Mother to Ruby Josephine
Miscarried April 2010
My husband and I had been married for 10 years and had one son. We suffered through infertility treatments for years and with no success we gave up on another child. I began to focus on building the career I had dreamed of and just as I could see my career on the horizon, we discovered we were pregnant. It seemed typical. People always said, “as soon as you stop trying to get pregnant, it will happen.” Well, it had been two years since we had “stopped” so the pregnancy very unexpected.
My husband was super excited but I wasn’t. Even though I wanted another child, the timing wasn’t right. I felt guilty about this but after a week or so, things settled in and I began to get excited. We told our then six year old son that we were expecting and he was very excited and happy to be a big brother. As soon as I told him and began to announce the pregnancy, I began to bleed.
From that moment, I knew something was wrong. I had struggled with progesterone deficiency with my son’s pregnancy and I began to have my progesterone monitored. I tried to get supplementation but my insurance company didn’t want to provide it. I finally found a provider that would but I feared it was too late.
I continued to bleed and spot off and on for weeks. I had ultrasounds weekly that showed the baby was growing and at one ultrasound, we saw the heartbeat. Even though the baby was growing, I had a terrible feeling my outcome would be poor. I tried to push aside the feelings that my pregnancy was going to end and tried to enjoy the pregnancy for the sake of my husband and son. I felt like I was living a lie on a daily basis. I was under so much stress trying to be positive and it wasn’t working.
Then one day, at 8 weeks 1 day, I felt like my baby was gone. It felt like the baby’s presence was no more. I was scheduled for an ultrasound in two days but I called and asked if I could go in the following morning. When I arrived, the nurse had a cheery tone and tried to check me in for my first prenatal but I told her that I thought my baby was dead. Her tone changed and she had me wait for an open room. It was so difficult sitting in the waiting room with all the obvious pregnant bellies surrounding me.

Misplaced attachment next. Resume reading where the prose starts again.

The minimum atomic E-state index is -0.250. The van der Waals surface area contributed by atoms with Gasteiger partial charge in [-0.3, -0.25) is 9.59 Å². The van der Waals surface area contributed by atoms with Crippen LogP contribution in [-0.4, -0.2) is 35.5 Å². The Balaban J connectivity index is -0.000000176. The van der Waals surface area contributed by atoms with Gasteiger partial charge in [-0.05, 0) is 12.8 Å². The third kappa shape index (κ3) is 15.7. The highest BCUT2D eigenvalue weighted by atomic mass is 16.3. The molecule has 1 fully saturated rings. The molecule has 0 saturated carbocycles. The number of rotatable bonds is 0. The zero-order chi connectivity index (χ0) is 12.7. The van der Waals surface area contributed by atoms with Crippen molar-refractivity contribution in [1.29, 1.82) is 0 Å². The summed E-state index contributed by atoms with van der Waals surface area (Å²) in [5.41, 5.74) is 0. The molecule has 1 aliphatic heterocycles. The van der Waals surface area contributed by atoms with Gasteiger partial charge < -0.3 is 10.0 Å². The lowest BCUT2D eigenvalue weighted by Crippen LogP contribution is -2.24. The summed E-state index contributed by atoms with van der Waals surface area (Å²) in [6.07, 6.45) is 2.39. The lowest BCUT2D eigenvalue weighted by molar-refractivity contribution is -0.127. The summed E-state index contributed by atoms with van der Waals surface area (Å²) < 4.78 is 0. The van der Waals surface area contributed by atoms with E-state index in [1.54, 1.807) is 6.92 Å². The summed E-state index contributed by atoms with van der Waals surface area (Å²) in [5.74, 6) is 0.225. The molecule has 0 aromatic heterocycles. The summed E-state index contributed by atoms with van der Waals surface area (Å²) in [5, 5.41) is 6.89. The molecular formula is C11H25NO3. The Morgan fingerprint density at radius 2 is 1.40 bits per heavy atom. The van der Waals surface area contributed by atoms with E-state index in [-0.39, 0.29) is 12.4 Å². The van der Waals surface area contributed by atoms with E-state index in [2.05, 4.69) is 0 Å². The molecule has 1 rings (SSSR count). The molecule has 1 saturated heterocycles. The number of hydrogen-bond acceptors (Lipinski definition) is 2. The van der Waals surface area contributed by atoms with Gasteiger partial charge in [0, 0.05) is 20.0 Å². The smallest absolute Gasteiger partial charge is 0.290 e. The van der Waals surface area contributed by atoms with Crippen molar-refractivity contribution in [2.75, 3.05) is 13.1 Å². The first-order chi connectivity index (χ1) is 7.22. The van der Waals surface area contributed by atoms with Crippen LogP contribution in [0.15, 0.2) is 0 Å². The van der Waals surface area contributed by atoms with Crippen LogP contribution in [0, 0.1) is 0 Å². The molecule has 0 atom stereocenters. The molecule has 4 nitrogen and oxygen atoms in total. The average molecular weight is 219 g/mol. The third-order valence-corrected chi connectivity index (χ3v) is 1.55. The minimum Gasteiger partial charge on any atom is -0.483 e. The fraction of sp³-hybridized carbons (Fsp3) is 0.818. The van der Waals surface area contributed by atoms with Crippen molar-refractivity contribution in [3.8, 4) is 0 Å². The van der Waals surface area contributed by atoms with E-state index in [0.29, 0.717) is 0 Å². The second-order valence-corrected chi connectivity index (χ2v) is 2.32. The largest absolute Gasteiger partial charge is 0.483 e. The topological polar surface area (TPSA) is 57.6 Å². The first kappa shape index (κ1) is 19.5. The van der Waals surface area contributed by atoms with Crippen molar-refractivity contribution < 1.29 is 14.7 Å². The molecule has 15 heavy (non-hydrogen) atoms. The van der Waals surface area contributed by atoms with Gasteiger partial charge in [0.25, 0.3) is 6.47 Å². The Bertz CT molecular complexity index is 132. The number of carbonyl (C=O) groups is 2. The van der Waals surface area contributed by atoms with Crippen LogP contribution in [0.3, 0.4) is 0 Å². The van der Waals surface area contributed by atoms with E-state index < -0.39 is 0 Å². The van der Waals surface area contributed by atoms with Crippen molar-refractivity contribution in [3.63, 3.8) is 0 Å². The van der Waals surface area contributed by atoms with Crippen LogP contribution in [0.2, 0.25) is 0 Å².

By the time I was called back to the room, my son was vomiting. We thought he was sick that morning so we kept him home from school. As the doctor searched and searched for our baby’s heartbeat, that I knew she wasn’t going to find, I began to sob. I had to turn away from the monitor and from the sounds of my son hurling into a bowl. I felt terrible for him as the doctor gave the diagnoses that our baby had died. He was just as devastated.
I asked my husband to take my son out of the room when the doctor left. I needed a few moments to mourn and then collect myself. I didn’t want to leave that room. Even though I knew that I had lost my baby the night before, I felt as if leaving the room meant it was truly over. My husband returned shortly after and cried with me. The baby we had hoped and dreamed for, for years, was dead. The doctor confirmed a seven week plus a few days embryo. I was given my options for miscarriage and left.
We arrived as a family of three and left knowing we would never bring our baby home to become a family of four. This was the most devastating experience of my life.
Elizabeth can be reached at firstname.lastname@example.org
as well as her blog at www.allthatisseenandunseen.com/blog